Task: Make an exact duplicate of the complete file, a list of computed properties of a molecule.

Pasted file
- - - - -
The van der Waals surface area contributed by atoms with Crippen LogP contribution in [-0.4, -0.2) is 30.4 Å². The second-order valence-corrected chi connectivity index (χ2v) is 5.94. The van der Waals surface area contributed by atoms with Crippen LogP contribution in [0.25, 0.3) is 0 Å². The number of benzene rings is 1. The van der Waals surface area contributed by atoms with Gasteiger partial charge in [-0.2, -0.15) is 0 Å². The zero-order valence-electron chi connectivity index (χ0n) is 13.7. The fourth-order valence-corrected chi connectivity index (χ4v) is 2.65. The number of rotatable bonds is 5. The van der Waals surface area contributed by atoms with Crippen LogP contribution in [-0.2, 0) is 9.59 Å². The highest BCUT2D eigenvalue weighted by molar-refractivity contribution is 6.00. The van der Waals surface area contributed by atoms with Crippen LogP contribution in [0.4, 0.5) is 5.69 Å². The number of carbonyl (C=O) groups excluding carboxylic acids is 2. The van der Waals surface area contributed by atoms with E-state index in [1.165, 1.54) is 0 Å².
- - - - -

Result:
The van der Waals surface area contributed by atoms with Crippen LogP contribution in [-0.4, -0.2) is 30.4 Å². The second-order valence-corrected chi connectivity index (χ2v) is 5.94. The van der Waals surface area contributed by atoms with Crippen LogP contribution in [0.25, 0.3) is 0 Å². The number of benzene rings is 1. The van der Waals surface area contributed by atoms with Gasteiger partial charge in [-0.2, -0.15) is 0 Å². The zero-order valence-electron chi connectivity index (χ0n) is 13.7. The fourth-order valence-corrected chi connectivity index (χ4v) is 2.65. The number of rotatable bonds is 5. The van der Waals surface area contributed by atoms with Crippen LogP contribution in [-0.2, 0) is 9.59 Å². The highest BCUT2D eigenvalue weighted by molar-refractivity contribution is 6.00. The van der Waals surface area contributed by atoms with Crippen LogP contribution in [0.4, 0.5) is 5.69 Å². The number of carbonyl (C=O) groups excluding carboxylic acids is 2. The van der Waals surface area contributed by atoms with E-state index in [1.165, 1.54) is 0 Å².